Domenico Montagnana

Highest auction price achieved
£ 612000.00

By George Hart

Pupil of Antonio Stradivari After leaving the workshop of his famous master he followed his art in Cremona. He afterwards removed to Venice, where Violin manufacture was in the most flourishing condition, and adopted the name of " Cremona" as the sign of his house. In days when houses were unnumbered, tradesmen were found by their sign, and they were often puzzled to select one both distinctive and effective. The Violin-makers of Italy, having exhausted the calendar of its Saints emblematic of Harmony, left it to the Venetian to honour the name of himself and the city which was the seat of the greatest Violin manufacture the world had witnessed. In Venice he soon attained great popularity, and made the splendid specimens of his art with which we are familiar. The instructions which he had received at Cremona enabled him to surpass all in Venice. He gained great knowledge of the qualities of material, and of the thicknesses to be observed ; and, moreover, he carried with him the superior form of the Cremonese school, and the glorious varnish. Mr. Reade names him "the mighty Venetian," an appellation not a whit too high-sounding, though it may appear so to those not acquainted with his finest works. The truth is, that Montagnana is less known than any of the great makers. For years his works have been roaming about bearing the magic labels of " Guarnerius filius Andreae," " Carlo Bergonzi," and sometimes of " Pietro Guarneri," although there is barely a particle of resemblance between the works of our author and the makers named, whose labels have been used as floats. Montagnana was in every way original, but the fraud that has foisted his works upon makers who were better known has prevented his name from being associated with many of his choicest instruments, and deprived him of the place which he would long since have held in the estimation of the true connoisseur. This injustice, however, is fast passing away; as ever, genius comes forth triumphant. The time is near when the " mighty Venetian " and Carlo Bergonzi will occupy positions little less considerable than that of the two great masters. Already the merits of these makers are daily more appreciated, and when the scarcity of their genuine works is considered, it becomes a matter of certainty that their rank must be raised to the point indicated. It is much to be regretted that both Montagnana and Bergonzi did not leave more numerous specimens behind them. Would that each had been as prolific as their common master! We should then have inherited a store from which our coming Violinists and Violoncellists could have possessed themselves of splendid instruments, when those of Guarneri and Stradivari were placed far beyond reach. In these times, when the love of music is rapidly developing itself among all classes, the question of supply must attract notice. The prime question with respect to Violins of the highest character is not now as to price, but as to the supply of limited and daily decreasing material; and the doubtful point is, not whether purchasers are to be found who may not be unwilling to pay the increased cost consequent upon scarcity, but whether the instruments required will be available in sufficient numbers to satisfy the demand of those quite prepared to gratify their wishes for the possession of an instrument of the first rank. A single glance is sufficient to remind us that the list of makers of the highest class, and particularly of original artists, is scanty indeed. There are a few copyists, it is true, notably Lupot and Panormo, whose instruments must take a considerable position, but on the whole the demand will far exceed the supply. The difficulty here noticed is intensified from the fact of the Violin being, unlike any other musical instrument, sought after as it is for the cabinets of the collector as well as for actual use—a state of things perfectly natural when its artistic beauties are considered. Violinists possibly consider they smart under a sense of wrong at the hands of collectors in thus indulging their taste; but, on the other hand, we have reason to be grateful to the lovers of art for having stayed the hand of Time in demolishing these treasures. To return to the subject of this present notice: it is evident that when Montagnana left the workshop of Stradivari, he gave full scope to his creative powers. He at once began to construct upon principles of his own, and thus followed the example of his fellow-worker, Carlo Bergonzi. If comparison be made between the work of Stradivari and that of Domenico Montagnana, with regard to detail, the two makers will not be found to have much in common. It is when Montagnana's instrument is viewed as a whole that the teaching of Stradivari is evidenced. A similar assertion may, in a lesser degree, be made in the case of Carlo Bergonzi. To dissect the several points of difference is a simple matter. If we begin with the outline, that of Montagnana has not the smoothness and grace of the Stradivarian type ; the upper and lower curves are flattened, while those of the centre are extended. The sound-hole partakes more of the character of Guarneri; the scroll is larger, and the turns bolder than in the Stradivari form. These, then, may be considered to be the chief points wherein, if viewed as separate items, Montagnana seems to have varied from his master: and hence we may obtain some idea of the amount of originality belonging to this maker—an amount, indeed, not inferior to that of any Cremonese artist that can be cited. The increasing popularity of Montagnana's instruments is sufficient proof that his design was fraught with much that is valuable. In departing from the form of Antonio Stradivari, Carlo Bergonzi and Montagnana doubtless intended to bring out in a stronger degree certain particular qualities of tone: at the same time we may be sure that they had no idea of attempting to improve upon Stradivari in his own field of work, for they must have well known the Herculean character of such a task. On the other hand, had these remarkable makers been mere copyists, they would certainly have handed down to us more instruments moulded in exact accord with the style of their great teacher ; while, at the same time, we should have lost many variations, which are at present not only an evidence of their fertility of resource, but also in themselves most pleasing objects. If, in the sister art, Tintoretto had made it his sole business to copy Titian, the world would have been rich in copies of Titian, but poor in Tintorettos. The varnish of Montagnana has long excited the admiration of connoisseurs throughout Europe. The extreme richness and velvet-like softness which are its characteristics constitute it a fitting countersign of the workmanship of this great maker, an artist of the first magnitude. He made Violins, Violas, and Violoncellos. His Violins are of two sizes.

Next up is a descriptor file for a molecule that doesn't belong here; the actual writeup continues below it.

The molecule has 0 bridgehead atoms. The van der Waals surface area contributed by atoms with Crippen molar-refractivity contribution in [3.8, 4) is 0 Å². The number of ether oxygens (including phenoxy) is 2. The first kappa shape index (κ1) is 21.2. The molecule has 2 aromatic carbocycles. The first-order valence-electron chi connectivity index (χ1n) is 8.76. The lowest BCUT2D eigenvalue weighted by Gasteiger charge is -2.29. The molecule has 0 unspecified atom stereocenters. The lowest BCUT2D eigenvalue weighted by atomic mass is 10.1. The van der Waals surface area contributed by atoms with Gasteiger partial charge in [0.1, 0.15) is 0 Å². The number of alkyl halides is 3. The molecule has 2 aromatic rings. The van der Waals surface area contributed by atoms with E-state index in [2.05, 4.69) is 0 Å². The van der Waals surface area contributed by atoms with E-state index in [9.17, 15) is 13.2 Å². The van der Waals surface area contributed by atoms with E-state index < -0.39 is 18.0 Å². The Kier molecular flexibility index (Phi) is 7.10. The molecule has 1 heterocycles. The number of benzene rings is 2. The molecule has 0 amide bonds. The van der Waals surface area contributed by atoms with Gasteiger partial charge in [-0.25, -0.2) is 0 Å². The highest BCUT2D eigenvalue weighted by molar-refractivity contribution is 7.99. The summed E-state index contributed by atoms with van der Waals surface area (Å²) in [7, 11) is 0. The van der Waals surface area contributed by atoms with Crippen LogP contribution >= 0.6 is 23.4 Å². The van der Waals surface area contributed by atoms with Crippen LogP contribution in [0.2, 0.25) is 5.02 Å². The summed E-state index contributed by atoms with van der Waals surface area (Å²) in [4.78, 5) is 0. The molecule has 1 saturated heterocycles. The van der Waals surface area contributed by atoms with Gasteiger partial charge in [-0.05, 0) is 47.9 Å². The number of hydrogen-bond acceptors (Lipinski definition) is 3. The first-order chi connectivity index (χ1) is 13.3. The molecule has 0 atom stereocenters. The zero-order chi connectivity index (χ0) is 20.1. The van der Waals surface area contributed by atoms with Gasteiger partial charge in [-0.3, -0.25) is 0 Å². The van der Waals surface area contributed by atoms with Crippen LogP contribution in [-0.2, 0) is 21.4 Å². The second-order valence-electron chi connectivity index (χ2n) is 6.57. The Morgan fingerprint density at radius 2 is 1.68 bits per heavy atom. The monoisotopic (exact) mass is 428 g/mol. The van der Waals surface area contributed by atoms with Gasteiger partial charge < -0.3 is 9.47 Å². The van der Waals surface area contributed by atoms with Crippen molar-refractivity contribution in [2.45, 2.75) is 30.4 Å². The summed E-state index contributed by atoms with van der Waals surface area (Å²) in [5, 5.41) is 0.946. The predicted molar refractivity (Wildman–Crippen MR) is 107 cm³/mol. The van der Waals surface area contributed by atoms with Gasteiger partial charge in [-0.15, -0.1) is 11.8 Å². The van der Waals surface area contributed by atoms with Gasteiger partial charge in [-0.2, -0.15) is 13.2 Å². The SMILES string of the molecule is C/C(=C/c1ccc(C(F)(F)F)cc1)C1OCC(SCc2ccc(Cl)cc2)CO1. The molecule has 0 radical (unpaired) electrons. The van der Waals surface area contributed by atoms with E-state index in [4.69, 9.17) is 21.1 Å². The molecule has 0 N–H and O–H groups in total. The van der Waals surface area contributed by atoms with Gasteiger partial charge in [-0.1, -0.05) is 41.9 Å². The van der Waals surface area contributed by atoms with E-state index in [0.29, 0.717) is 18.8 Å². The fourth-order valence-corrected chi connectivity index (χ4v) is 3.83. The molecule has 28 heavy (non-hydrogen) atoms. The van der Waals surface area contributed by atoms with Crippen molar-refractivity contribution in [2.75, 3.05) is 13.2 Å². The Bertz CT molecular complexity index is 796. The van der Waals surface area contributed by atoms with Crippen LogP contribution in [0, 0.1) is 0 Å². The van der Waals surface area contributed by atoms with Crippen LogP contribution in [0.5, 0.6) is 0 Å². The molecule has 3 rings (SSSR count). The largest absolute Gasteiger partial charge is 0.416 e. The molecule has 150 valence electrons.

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Price History

Type Title Sold Price
Violin 34.9 cm Venice, 1740 c. Fri 1st October 10 £ 133250.00
Violin 35.5 cm ex "Josef Roisman" [Provenance] Tue 1st June 10 £ 612000.00
Violin 36.0 cm Italy [Ascribed to] Mon 1st October 07 £ 8125.00
Violin Venice, 1740 c. Tue 1st November 05 £ 108000.00
Violin Venice, 1729 Wed 1st June 05 £ 40249.00
Violin 1733 Wed 1st October 03 £ 138900.00
Bass 1747 c. Mon 1st March 99 £ 155500.00
Violin 1741 Mon 1st March 93 £ 177500.00
Violin 1728 c. Thu 1st November 90 £ 88000.00
Violin 1731 Wed 1st November 89 £ 77000.00
Violin 1727 Thu 1st June 89 £ 154000.00
Violin 1730 c. Tue 1st November 88 £ 225500.00
Violin 1728 Wed 1st April 87 £ 40700.00
Violin 1735 c. Sat 1st March 86 £ 48400.00
Violin 1737 Mon 1st April 85 £ 86400.00
Violin Wed 7th March 12 £ 193250.00